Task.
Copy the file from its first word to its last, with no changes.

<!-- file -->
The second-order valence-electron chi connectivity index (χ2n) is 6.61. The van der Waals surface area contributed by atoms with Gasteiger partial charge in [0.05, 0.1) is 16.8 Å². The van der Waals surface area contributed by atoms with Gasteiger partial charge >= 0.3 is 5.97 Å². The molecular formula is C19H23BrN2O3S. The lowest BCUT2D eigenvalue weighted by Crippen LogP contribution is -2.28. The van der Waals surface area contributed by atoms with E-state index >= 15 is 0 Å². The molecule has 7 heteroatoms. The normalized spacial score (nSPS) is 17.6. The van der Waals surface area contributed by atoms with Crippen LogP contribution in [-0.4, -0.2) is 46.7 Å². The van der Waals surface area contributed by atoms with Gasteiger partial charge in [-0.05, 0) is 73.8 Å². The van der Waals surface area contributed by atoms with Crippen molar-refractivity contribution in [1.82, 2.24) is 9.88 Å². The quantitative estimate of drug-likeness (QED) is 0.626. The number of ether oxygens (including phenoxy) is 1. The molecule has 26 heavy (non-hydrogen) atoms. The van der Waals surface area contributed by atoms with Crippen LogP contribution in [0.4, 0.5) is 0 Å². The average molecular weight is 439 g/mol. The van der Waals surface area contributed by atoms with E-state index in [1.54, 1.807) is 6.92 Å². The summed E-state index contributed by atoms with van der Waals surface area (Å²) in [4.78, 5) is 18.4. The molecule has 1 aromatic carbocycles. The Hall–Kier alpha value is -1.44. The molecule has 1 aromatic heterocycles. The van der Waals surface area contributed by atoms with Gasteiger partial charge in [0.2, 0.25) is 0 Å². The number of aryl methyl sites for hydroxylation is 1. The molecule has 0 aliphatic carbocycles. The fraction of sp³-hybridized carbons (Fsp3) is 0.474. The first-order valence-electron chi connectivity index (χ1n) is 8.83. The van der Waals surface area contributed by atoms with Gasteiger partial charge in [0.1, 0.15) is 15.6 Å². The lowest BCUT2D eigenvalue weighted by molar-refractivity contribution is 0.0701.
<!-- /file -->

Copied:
The second-order valence-electron chi connectivity index (χ2n) is 6.61. The van der Waals surface area contributed by atoms with Gasteiger partial charge in [0.05, 0.1) is 16.8 Å². The van der Waals surface area contributed by atoms with Gasteiger partial charge >= 0.3 is 5.97 Å². The molecular formula is C19H23BrN2O3S. The lowest BCUT2D eigenvalue weighted by Crippen LogP contribution is -2.28. The van der Waals surface area contributed by atoms with E-state index >= 15 is 0 Å². The molecule has 7 heteroatoms. The normalized spacial score (nSPS) is 17.6. The van der Waals surface area contributed by atoms with Crippen LogP contribution in [-0.4, -0.2) is 46.7 Å². The van der Waals surface area contributed by atoms with Gasteiger partial charge in [-0.05, 0) is 73.8 Å². The van der Waals surface area contributed by atoms with Crippen molar-refractivity contribution in [1.82, 2.24) is 9.88 Å². The quantitative estimate of drug-likeness (QED) is 0.626. The number of ether oxygens (including phenoxy) is 1. The molecule has 26 heavy (non-hydrogen) atoms. The van der Waals surface area contributed by atoms with Crippen LogP contribution in [0.4, 0.5) is 0 Å². The average molecular weight is 439 g/mol. The van der Waals surface area contributed by atoms with E-state index in [1.54, 1.807) is 6.92 Å². The summed E-state index contributed by atoms with van der Waals surface area (Å²) in [4.78, 5) is 18.4. The molecule has 1 aromatic carbocycles. The Hall–Kier alpha value is -1.44. The molecule has 1 aromatic heterocycles. The van der Waals surface area contributed by atoms with Gasteiger partial charge in [0.2, 0.25) is 0 Å². The number of aryl methyl sites for hydroxylation is 1. The molecule has 0 aliphatic carbocycles. The fraction of sp³-hybridized carbons (Fsp3) is 0.474. The first-order valence-electron chi connectivity index (χ1n) is 8.83. The van der Waals surface area contributed by atoms with Gasteiger partial charge in [0.1, 0.15) is 15.6 Å². The lowest BCUT2D eigenvalue weighted by molar-refractivity contribution is 0.0701.